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20 February 2010

Ricotta Cheese is ridiculously easy to make. From scratch.[More:]

1/2 gallon whole milk
1c plain whole-milk yogurt
1/2c heavy cream
2tsp white vinegar
1tsp salt

Dump all of the ingredients into a pot and bring it to a boil. Boil it very, very gently until the milk is curdled, 1 or 2 minutes. Line a strainer with a few layers of cheesecloth and set it over a deep bowl. Pour the curdled milk into the strainer and drain for 15 minutes. Gather the cheesecloth and gently squeeze out the remaining liquid.

Seriously. That's it. And it's fantastic.

BONUS YOGURT QUESTION: I could only find whole milk plain yogurt in gigantic granola-cruncher size, and I hate eating the stuff. What can I do with it?
posted by ThePinkSuperhero 20 February | 00:58
Make yogurt cheese with your excess yogurt: put in cheesecloth, hang overnight to drain. Voila!
posted by Specklet 20 February | 05:19
I keep meaning to try this in a small batch, so I don't end up with an elderly half-tub of ricotta in the fridge. Is the fresh homemade stuff just fantastically good, rhapsodie? I used to buy nice ricotta at a local Italian market, but I moved too far to walk over on a whim. Now I'll be daydreaming about your ricotta. Mmmm.

As for your bonus yogurt question, making yogurt cheese is a great suggestion. My super-easy method, much more convenient than the seive-cheesecloth-weight arrangement I used to use: save your yogurt tubs and puncture the bottom of one liberally with a skewer. Put the punctured one inside an unpunctured one and use this as your strainer. It's compact enough to refrigerate easily, which means you can drain it for a long time even if your kitchen is too warm for it to keep well. You can either seal it with the lid or put yet another yogurt tub on top and fill that with water, for a weight.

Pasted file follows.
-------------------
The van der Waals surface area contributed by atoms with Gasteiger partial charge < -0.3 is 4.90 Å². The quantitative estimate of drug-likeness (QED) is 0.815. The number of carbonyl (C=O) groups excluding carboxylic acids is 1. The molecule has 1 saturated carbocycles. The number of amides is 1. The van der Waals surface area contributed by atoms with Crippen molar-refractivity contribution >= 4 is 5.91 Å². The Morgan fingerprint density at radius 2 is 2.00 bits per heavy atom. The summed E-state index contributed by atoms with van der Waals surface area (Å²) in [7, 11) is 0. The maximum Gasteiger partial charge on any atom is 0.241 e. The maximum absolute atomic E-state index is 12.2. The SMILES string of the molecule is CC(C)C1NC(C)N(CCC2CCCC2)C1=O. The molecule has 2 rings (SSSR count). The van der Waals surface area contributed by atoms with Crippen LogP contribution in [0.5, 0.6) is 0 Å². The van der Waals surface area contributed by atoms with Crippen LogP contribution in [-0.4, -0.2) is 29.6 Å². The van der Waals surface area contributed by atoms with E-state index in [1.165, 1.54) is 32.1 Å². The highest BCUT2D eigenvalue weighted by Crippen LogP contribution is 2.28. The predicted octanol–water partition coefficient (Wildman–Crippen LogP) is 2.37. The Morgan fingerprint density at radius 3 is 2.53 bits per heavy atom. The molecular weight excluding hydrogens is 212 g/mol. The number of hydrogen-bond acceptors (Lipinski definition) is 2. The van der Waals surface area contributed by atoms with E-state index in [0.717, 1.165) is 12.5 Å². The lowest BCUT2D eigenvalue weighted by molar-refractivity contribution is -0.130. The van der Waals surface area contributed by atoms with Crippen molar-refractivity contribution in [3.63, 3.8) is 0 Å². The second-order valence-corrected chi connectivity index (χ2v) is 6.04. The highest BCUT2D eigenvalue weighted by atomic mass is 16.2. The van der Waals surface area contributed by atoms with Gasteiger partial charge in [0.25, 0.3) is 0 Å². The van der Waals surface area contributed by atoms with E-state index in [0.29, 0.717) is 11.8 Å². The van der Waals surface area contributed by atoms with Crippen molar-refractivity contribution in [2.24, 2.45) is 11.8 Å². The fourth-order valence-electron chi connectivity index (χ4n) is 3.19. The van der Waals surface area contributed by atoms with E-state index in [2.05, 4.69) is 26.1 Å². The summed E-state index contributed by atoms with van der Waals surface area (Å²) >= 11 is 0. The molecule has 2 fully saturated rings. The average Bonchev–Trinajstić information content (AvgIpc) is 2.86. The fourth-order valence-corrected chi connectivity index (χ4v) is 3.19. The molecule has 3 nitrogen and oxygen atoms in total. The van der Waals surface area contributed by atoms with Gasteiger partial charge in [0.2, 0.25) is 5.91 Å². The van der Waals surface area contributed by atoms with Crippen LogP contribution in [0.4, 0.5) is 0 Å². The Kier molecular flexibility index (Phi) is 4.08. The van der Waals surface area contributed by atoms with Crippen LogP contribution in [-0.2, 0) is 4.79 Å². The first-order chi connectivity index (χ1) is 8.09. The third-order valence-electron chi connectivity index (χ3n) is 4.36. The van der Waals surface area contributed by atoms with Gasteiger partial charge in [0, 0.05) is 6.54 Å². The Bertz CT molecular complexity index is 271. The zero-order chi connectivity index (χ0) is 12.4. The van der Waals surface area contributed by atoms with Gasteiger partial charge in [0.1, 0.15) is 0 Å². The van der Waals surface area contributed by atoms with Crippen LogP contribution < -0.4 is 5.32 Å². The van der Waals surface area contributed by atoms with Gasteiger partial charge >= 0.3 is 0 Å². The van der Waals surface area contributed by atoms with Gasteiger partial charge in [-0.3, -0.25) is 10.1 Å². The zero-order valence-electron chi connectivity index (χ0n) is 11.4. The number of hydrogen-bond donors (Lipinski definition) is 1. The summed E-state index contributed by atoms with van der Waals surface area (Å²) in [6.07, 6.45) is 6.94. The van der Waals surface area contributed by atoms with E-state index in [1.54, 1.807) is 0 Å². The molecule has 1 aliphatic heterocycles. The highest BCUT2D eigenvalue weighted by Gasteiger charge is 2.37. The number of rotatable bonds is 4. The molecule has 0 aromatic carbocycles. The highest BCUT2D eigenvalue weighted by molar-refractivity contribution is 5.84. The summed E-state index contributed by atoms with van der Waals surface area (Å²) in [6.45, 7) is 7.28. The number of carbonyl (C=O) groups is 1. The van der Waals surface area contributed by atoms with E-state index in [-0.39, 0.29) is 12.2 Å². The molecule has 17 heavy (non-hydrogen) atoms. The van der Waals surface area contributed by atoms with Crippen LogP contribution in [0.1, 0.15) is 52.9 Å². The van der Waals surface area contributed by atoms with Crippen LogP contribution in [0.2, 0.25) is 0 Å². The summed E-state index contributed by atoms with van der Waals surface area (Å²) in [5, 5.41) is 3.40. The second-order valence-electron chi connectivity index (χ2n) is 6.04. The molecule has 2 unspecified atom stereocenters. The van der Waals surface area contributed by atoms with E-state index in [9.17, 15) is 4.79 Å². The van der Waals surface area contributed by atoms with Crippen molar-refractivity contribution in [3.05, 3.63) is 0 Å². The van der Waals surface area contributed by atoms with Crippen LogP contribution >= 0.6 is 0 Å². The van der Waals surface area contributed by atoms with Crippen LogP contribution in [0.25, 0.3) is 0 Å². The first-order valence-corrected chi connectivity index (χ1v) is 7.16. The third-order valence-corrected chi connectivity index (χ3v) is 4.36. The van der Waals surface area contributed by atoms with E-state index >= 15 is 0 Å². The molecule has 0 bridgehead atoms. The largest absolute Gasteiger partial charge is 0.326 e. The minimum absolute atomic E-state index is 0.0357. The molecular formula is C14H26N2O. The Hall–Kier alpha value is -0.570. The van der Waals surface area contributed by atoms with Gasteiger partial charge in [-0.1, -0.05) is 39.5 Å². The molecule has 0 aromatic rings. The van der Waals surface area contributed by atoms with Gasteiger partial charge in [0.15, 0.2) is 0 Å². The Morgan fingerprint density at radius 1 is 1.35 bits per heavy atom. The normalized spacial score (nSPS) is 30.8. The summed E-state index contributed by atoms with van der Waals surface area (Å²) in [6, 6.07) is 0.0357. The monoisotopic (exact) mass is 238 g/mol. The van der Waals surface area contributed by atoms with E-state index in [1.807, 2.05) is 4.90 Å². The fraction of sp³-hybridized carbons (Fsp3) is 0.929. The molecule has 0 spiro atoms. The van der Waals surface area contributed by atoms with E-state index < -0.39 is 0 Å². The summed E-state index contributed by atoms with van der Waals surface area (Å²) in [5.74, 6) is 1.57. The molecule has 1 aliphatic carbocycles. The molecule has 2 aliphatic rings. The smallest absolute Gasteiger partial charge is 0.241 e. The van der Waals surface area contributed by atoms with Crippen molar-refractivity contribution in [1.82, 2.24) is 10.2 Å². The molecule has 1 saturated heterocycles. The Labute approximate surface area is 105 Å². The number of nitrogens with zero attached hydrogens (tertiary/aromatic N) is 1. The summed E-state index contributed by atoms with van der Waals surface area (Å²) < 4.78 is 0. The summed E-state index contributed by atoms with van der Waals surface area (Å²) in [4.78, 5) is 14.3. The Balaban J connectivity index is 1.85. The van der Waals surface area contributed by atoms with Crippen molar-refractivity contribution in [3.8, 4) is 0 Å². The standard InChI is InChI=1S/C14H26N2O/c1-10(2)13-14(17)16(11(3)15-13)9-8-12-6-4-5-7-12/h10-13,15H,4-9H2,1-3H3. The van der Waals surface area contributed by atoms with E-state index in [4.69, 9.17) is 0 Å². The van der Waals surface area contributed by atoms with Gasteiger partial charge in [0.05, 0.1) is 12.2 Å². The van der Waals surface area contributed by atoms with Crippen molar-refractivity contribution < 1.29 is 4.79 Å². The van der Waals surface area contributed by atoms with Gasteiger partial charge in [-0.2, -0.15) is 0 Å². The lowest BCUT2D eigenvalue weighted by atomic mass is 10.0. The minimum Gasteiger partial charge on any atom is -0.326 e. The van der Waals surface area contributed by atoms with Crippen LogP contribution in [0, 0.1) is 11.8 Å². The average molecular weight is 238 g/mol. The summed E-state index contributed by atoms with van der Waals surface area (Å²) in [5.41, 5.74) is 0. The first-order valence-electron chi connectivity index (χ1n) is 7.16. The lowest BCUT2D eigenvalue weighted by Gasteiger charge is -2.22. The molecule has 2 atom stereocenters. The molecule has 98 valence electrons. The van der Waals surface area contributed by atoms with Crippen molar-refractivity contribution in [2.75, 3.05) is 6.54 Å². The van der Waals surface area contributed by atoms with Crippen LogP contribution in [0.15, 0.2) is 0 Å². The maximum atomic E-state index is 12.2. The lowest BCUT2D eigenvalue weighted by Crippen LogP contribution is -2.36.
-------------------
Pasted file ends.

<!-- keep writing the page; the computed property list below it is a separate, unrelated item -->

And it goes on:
I use yogurt cheese the way you'd use cream cheese, or I mix in herbs and oil and garlic to make faux-boursin.

You can also use (not-drained) yogurt in quick breads that call for buttermilk. I haven't perfectly refined the chemistry yet, but it works pretty well: for each cup of buttermilk, I use around 2/3 cup of yogurt diluted with 1/3 cup water.
posted by Elsa 20 February | 11:48
This recipe made maybe a cup and a half of ricotta. But it's so, so good and fresh. You never realize how processed the stuff you buy at the store really is until you try a recipe like this.

I'll have to try hanging the yogurt this weekend, thanks for the suggestion!
posted by rhapsodie 20 February | 15:04
I loved the single serving sorbet/ice-cream tutorial with the cute teddy-bear. There was a link on the page that Elsa linked to.
posted by marsha56 20 February | 16:21
Didn't gomichild do this with just whole milk and fresh lemon juice? Either way, i'm going to try it one of these days. I love ricotta cheese.
posted by ethylene 21 February | 16:04
Sometimes I think to myself, Thank Goodness for Feminism! || Calling your bluff!